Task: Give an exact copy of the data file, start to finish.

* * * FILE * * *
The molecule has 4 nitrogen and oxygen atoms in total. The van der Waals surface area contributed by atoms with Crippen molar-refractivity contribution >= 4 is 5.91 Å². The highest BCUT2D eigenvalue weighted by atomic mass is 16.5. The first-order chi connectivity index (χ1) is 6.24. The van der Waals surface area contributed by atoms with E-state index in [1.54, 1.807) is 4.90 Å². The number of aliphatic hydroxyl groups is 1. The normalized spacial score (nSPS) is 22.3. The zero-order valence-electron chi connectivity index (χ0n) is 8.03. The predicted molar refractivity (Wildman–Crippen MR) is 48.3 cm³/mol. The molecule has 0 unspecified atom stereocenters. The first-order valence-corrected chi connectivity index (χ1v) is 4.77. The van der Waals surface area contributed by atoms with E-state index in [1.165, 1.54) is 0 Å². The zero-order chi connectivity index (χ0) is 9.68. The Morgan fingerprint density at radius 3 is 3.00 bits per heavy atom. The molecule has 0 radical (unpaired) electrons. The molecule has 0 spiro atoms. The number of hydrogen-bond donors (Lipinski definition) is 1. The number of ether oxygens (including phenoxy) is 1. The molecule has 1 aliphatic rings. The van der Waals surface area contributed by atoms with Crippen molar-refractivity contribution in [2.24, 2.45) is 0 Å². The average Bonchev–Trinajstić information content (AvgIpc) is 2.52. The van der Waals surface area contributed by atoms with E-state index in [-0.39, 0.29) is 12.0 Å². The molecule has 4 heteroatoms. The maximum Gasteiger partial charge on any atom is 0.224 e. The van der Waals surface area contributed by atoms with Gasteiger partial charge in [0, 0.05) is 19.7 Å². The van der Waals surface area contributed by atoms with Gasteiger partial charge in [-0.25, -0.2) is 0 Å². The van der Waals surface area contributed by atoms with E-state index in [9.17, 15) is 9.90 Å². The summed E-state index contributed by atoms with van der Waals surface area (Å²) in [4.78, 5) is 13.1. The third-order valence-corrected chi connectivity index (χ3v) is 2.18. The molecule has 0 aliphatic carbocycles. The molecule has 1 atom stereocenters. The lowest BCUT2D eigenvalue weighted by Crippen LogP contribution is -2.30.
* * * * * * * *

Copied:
The molecule has 4 nitrogen and oxygen atoms in total. The van der Waals surface area contributed by atoms with Crippen molar-refractivity contribution >= 4 is 5.91 Å². The highest BCUT2D eigenvalue weighted by atomic mass is 16.5. The first-order chi connectivity index (χ1) is 6.24. The van der Waals surface area contributed by atoms with E-state index in [1.54, 1.807) is 4.90 Å². The number of aliphatic hydroxyl groups is 1. The normalized spacial score (nSPS) is 22.3. The zero-order valence-electron chi connectivity index (χ0n) is 8.03. The predicted molar refractivity (Wildman–Crippen MR) is 48.3 cm³/mol. The molecule has 0 unspecified atom stereocenters. The first-order valence-corrected chi connectivity index (χ1v) is 4.77. The van der Waals surface area contributed by atoms with E-state index in [1.165, 1.54) is 0 Å². The zero-order chi connectivity index (χ0) is 9.68. The Morgan fingerprint density at radius 3 is 3.00 bits per heavy atom. The molecule has 0 radical (unpaired) electrons. The molecule has 0 spiro atoms. The number of hydrogen-bond donors (Lipinski definition) is 1. The number of ether oxygens (including phenoxy) is 1. The molecule has 1 aliphatic rings. The van der Waals surface area contributed by atoms with Crippen molar-refractivity contribution in [2.24, 2.45) is 0 Å². The average Bonchev–Trinajstić information content (AvgIpc) is 2.52. The van der Waals surface area contributed by atoms with E-state index in [-0.39, 0.29) is 12.0 Å². The molecule has 4 heteroatoms. The maximum Gasteiger partial charge on any atom is 0.224 e. The van der Waals surface area contributed by atoms with Gasteiger partial charge in [0, 0.05) is 19.7 Å². The van der Waals surface area contributed by atoms with Gasteiger partial charge in [-0.25, -0.2) is 0 Å². The van der Waals surface area contributed by atoms with E-state index in [9.17, 15) is 9.90 Å². The summed E-state index contributed by atoms with van der Waals surface area (Å²) in [4.78, 5) is 13.1. The third-order valence-corrected chi connectivity index (χ3v) is 2.18. The molecule has 0 aliphatic carbocycles. The molecule has 1 atom stereocenters. The lowest BCUT2D eigenvalue weighted by Crippen LogP contribution is -2.30.